Better Baked Foods, founded in 1970, is a manufacturer for traditional frozen pizza, french bread pizza, and sandwich items for private-label customers and food-service venues. The company was a family-owned business until 2019 when Schwan’s acquired the company with its three factories in Erie and North East, PA and Westfield, NY. Approximately 450 employees serve across the three facilities.
The Better Baked Foods’ facility in Westfield, NY serves as the bakery for mass producing bread that is then transferred to the other facilities for toppings, freezing, and shipping. Maintenance Manager, Scott Pierce, said they were having
difficulty procuring replacement parts for the conveyor system. Specific parts, such as the conveyor sprocket, were obsolete because the original equipment manufacturer (OEM) discontinued that conveyor belt model to replace it with new technology. Once the existing sprockets wear down, there would be a need to replace the part or replace the conveyor in order to keep the line running. A line that generates production of approximately $2500 a minute, not to mention provides jobs. The conveyor is 230 feet long and consists of five sections, with 6 sprockets in each section. “The conveyor wasn’t down, but it was acting up,” Pierce said. “When the machine isn’t running properly it shakes the bread and we had zero replacement parts to fix it.”
McDowell Manufacturing, A Student-Run Manufacturing Enterprise
Brittany Gribble (former FSQ supervisor) at Better Baked Foods saw a story in the news about McDowell Manufacturing, a student-run manufacturing enterprise at McDowell High School and mentioned it to Pierce as a possible solution to explore. NWIRC partners with McDowell High School for this career awareness and work readiness program with a focus on connecting manufacturers with specific needs. Through this innovative program, students participate in a manufacturing enterprise that is making actual parts, delivering services, and adding value as part of the supply chain for local manufacturers. Over the course of an academic school year, students learn about and perform different job functions in manufacturing, develop essential and life-long skills, utilize advance manufacturing technologies, and establish connections and build relationships with local companies. At the same time this work readiness is occurring, capacity for local and regional manufacturers is advancing, a short-term solution to job placement is underway, future talent pipeline issues are being addressed, and the next generation of manufacturing business leaders is being cultivated. Pierce reached out to Kyle Bucholtz, Teacher Advisor for the program, to see if his students could help.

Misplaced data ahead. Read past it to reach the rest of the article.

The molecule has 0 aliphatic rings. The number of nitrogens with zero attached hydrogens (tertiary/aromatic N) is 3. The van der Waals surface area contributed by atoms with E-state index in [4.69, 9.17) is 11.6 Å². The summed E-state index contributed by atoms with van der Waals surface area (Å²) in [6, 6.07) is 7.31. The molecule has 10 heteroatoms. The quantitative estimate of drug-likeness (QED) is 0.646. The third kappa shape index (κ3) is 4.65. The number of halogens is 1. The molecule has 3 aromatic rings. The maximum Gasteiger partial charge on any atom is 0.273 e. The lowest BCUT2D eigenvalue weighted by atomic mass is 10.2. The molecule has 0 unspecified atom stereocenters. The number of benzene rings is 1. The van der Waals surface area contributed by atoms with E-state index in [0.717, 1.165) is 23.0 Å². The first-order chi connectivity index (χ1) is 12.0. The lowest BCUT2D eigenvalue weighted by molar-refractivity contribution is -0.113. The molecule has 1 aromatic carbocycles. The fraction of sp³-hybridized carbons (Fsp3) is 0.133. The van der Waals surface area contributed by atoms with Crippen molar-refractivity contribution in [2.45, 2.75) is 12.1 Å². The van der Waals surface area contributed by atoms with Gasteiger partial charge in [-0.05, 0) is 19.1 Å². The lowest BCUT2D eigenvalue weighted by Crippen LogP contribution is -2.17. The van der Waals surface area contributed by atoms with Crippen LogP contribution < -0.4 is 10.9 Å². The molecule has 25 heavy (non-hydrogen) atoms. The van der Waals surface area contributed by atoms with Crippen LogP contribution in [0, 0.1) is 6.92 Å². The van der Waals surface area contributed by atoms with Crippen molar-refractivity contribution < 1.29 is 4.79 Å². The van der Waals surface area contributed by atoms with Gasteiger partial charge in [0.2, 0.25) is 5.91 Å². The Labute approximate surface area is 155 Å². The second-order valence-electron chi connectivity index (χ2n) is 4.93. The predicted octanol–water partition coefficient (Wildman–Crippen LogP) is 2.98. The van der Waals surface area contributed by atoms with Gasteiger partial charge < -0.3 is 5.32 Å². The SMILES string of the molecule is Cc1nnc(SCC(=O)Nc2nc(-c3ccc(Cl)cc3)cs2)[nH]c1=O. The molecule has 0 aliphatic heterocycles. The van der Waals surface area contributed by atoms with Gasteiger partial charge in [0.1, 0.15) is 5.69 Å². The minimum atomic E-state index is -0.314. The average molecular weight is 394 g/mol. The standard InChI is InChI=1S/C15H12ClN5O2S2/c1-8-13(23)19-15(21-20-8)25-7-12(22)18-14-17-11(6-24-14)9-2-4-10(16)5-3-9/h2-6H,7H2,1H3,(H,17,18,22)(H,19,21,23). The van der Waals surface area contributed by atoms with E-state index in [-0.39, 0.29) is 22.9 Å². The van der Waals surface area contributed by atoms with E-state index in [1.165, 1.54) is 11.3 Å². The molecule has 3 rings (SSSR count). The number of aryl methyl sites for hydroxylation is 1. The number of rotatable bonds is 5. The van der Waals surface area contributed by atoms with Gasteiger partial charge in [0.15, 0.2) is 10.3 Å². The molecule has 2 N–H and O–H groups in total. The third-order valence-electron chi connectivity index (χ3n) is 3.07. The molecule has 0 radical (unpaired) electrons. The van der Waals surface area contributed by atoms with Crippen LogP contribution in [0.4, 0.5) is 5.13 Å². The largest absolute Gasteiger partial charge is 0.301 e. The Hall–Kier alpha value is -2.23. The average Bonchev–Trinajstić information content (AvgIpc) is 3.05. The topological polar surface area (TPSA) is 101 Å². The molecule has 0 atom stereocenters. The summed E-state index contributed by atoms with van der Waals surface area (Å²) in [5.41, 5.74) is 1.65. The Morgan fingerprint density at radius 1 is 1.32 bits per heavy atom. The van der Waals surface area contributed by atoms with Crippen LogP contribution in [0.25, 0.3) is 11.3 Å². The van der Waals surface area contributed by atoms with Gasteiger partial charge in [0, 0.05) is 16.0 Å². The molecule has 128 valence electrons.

For this collaboration, the students would need to reverse engineer the sprocket from a sample provided because there were no drawings or specifications available. The students also needed to understand the application for the part and the various features of the part that were important for proper operation. Pierce then sourced the Delrin® plastic because of its durability.
After a couple months, a prototype was ready for testing and ran on the conveyor for two weeks to verify. After the successful test-run, Pierce received a quote and placed his order for 21 sprockets. “I really didn’t know what to expect because I considered this advanced work, but the students jumped right in and I was impressed with what they were able to do,” he said. Needless to say, the company was happy to keep the equipment running. “We produce over 60,000 pounds of product per day from the Westfield facility that gets transported to the two other locations for finishing. If that bakery doesn’t run, the other facilities can’t run either, so it was critical for us to find a solution.”
The project was a win-win because the students participated in a real-word application for problem-solving. “The job was challenging because Better Baked Foods only had a replica part which needed to be reverse engineered, modeled, and CAM files created, said Bucholtz at McDowell Manufacturing. “The students worked through it with success and now love being able to walk down the grocery store aisle to see a food product that a part they produced was vital to create. Providing real projects adds a level of excitement to education that can’t happen in a traditional classroom.”
Pierce estimates that having McDowell Manufacturing produce these parts enables the company to retain approximately $5.8M in sales and retain 450 jobs over the course of a year as a result of not enduring equipment downtime. In addition, they had cost avoidance of around $200K by not needing to replace the conveyor equipment.